March 21, 2023
Ithaca, NY | 35°F


Review: Suspense sails strong in emotional epic

Oscar-worthy performances and direction keep thriller afloat

Captain Phillips

Directed by Paul Greengrass

In making “Captain Phillips,” based on the pirate hijacking of an American freighter ship in 2009, Director Paul Greengrass faced the uphill battle of creating a thrilling and suspenseful-enough film to engage an audience that already knows the ending. Nonetheless, the film’s superb acting, writing and editing help to make it compelling.

“Captain Phillips” tells the true story of Captain Richard Phillips (Tom Hanks) and his 2009 piracy ordeal aboard his freighter ship, the MV Maersk Alabama. During a routine voyage within the notoriously dangerous waters around the Horn of Africa, a small group of Somali pirates attacked the unarmed Alabama. Despite the crew’s best efforts to defend the ship, the pirates manage to make their way onto the vessel and quickly begin their takeover. Upon boarding the ship, Phillips orders most of his crew to hide, while he and a few other crewmembers are held hostage at gunpoint by the pirates in the ship’s bridge. Eventually, pirate leader Muse (Barkhad Abdi) and the others leave the ship on its lifeboat in a move that would prove to be far from the end of this attack.

The film’s screenplay, adapted by “The Hunger Games” scriptwriter Billy Ray, carries much of the movie’s power through its chilling dialogue. No better is Ray’s intense writing exemplified than in one of the film’s most pivotal exchanges, where Muse and his fellow intruders reach the bridge of the ship. Upon entering the room, pandemonium driven by the aggressive shouting of several Somali phrases and the pirates’ forced entry ensues, until all is silenced by Muse who asks sharply who the captain is. Once Phillips indicates himself, a calm begins as Muse eerily tells them, “Relax, everything is going to be OK.”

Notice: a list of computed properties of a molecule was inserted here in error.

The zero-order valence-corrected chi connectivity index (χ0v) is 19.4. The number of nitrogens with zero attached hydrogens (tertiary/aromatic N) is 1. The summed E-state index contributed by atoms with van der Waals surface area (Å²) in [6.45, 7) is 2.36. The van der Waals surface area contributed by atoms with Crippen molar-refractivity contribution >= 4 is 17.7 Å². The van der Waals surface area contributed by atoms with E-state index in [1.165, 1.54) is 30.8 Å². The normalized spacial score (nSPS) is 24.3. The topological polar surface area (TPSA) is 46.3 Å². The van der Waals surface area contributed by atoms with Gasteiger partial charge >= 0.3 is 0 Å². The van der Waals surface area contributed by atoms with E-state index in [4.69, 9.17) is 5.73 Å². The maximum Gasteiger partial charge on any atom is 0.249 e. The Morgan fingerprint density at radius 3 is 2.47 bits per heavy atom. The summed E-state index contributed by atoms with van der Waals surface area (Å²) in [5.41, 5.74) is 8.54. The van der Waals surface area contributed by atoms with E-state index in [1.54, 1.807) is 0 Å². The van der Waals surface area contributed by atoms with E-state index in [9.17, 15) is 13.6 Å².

Greengrass’ directing also helps the film by providing it with a chilling sense of reality through his use of a shaking camera. This purposefully rocky tactic produces a realism where the audience feels as though it is with the characters on the rough, choppy seas. At the same time, the unsteady camera boldly contributes to the film’s plot by increasing the instability of the actions. As the chaotic scenes unfold on screen, the shaking of the shots matches and masterfully accentuates the tensions and instability of the characters.

Continuing on with this trend of realism is the film’s exceptional acting. Hanks leads the cast and gives a performance that may go down as one of the multi-Academy Award winner’s best. While being faced with life or death situations that most couldn’t even imagine, Hanks uses the ideal level of confidence to make him a perfect leader. He also expertly captures the fear and emotions of situations, such as in the film’s gripping climactic standoff in a lifeboat between Muse and Phillips, that help his reactions come off as genuine.

Hanks’ emotional portrayal of Phillips is of a high enough caliber to be compared to some of his esteemed previous work, as in “Cast Away,” where Hanks includes the same level of raw emotional depth that comes with depicting a life-or-death situation.

Right alongside Hanks’ performance is that of Abdi, whose portrayal of the pirate Muse is chilling, as well as gripping. Through the sheer amount of desperation placed in all of his character’s scenes, Abdi, whose turn in “Captain Phillips” marks his film debut, adds to the suspense of the film. Much of Abdi’s emotional anguish stems from his character’s poverty and financial need for this hijacking to be a success. He draws sympathy as a man being forced to wrong others by the cruel hand of his impoverished circumstance.

Certainly a high contender for this year’s upcoming Oscar race, “Captain Phillips” provides all of the tension and action needed to craft an excellent thriller and may be a surefire audience favorite.

Overall Rating: Four out of four stars